Photo, Print, Drawing The modern Colossus. Eighth wonder of the world

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[ b&w film copy neg. ]

About this Item

Title
The modern Colossus. Eighth wonder of the world
Summary
Martin Van Buren's inability to bridge the distance between the "Conscience," or abolitionist, Whigs and conservative Democrats is portrayed as his downfall in the 1848 presidential race. Van Buren led the Free Soil party coalition of antislavery Whigs, Liberty party abolitionists, and "Barnburner" Democrats as a presidential candidate in that race, opposing regular Democratic candidate Lewis Cass. In "The Modern Colossus," Cass (far right) stands on the "Democratic Platform," a solid embankment, with running mate William O. Butler (in uniform, arms folded), South Carolina senator John C. Calhoun (behind Butler), and a fourth man, probably John Van Buren. An American eagle perches at their feet. Van Buren has one foot on the Democratic ledge and stretches the other across Salt River toward the eroding "Whig-Abolition Platform." Calhoun: "Poor devil! he'll plump into Salt River, directly." Cass: "That will be no hardship. He was in Salt River before. He only goes back to his old place." From the left New York "Tribune" editor Horace Greeley (long coat) and fiery antislavery advocate Abby Folsom reach out toward Van Buren. Folsom: "Come to these arms, thou chiefest of ten thousand!" Greeley: "Oh! that his legs were a little longer!" Behind Greeley are Massachusetts abolitionist and Van Buren running mate Charles Francis Adams, and (far left) a third man (possibly William Lloyd Garrison) who exclaims, "O Lordy! Lordy! I'm afeared he [Van Buren] can't fetch it." Van Buren, indeed about to fall, exclaims, "O! I'm gone! I'm gone! I can't stretch myself asunder!" In the distance is a smoking volcano.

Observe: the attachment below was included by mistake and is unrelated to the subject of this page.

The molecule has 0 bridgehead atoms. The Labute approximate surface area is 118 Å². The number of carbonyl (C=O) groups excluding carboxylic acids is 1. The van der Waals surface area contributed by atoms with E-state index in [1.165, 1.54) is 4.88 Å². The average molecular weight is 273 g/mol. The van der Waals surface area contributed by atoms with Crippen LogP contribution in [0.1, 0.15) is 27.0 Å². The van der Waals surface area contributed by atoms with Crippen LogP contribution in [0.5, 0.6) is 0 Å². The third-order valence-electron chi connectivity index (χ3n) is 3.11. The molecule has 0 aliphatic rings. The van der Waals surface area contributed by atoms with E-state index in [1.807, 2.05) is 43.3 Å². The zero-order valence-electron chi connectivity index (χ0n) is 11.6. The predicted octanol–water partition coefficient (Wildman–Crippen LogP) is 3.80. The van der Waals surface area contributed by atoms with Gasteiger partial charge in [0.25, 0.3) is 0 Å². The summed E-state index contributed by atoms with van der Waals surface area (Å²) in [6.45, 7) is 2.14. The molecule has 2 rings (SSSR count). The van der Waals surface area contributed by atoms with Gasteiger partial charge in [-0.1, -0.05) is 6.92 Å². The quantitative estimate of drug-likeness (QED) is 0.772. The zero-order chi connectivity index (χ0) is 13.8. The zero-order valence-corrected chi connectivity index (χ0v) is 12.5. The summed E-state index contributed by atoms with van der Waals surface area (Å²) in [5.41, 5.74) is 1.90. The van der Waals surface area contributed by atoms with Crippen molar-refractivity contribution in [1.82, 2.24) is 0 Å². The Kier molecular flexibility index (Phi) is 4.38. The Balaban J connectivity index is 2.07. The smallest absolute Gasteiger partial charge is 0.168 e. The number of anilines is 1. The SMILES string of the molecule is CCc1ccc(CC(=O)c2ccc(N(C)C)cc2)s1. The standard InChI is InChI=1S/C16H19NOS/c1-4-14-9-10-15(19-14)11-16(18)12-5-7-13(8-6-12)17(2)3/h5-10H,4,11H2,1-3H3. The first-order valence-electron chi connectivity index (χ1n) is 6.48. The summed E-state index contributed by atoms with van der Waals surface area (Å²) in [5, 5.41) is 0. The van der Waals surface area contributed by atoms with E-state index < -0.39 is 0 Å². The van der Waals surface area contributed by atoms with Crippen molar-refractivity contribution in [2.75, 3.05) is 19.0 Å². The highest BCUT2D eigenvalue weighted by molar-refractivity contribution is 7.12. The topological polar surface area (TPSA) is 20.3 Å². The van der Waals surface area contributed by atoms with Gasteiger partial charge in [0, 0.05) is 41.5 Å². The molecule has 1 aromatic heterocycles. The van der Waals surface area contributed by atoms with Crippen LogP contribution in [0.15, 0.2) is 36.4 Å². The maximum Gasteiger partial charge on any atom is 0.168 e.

Contributor Names
N. Currier (Firm)
Created / Published
[New York] : Pub. by Peter Smith [i.e., Nathaniel Currier], 2 Spruce St., N.Y., c1848.
Subject Headings
-  Abolitionism and abolitionists, parodied or attacked
-  Adams, Charles Francis
-  Butler, William Orlando
-  Calhoun, John C
-  Cass, Lewis, as presidential candidate
-  Eagle (prominently featured)
-  Folsom Abby
-  Garrison, William Lloyd
-  Greeley, Horace, and the Free Soil party
-  Salt River
-  Van Buren, John
-  Van Buren, Martin, later career
Format Headings
Lithographs--1840-1850.
Political cartoons--1840-1850.
Notes
-  Title from item.
-  Entered ... 1848 by Peter Smith ...
-  The Library's impression of "The Modern Colossus" was deposited for copyright on October 2, 1848.
-  Currier & Ives : a catalogue raisonnĂ© / compiled by Gale Research. Detroit, MI : Gale Research, c1983, no. 4529
-  Weitenkampf, p. 90
-  Lorant, p. 195
-  Published in: American political prints, 1766-1876 / Bernard F. Reilly. Boston : G.K. Hall, 1991, entry 1848-56.
Medium
1 print on wove paper : lithograph ; image 29.7 x 42.5 cm.
Call Number/Physical Location
PGA - Currier & Ives--Modern colossus (B size) [P&P]
Repository
Library of Congress Prints and Photographs Division Washington, D.C. 20540 USA
Digital Id
pga 04940 //hdl.loc.gov/loc.pnp/pga.04940
cph 3a05707 //hdl.loc.gov/loc.pnp/cph.3a05707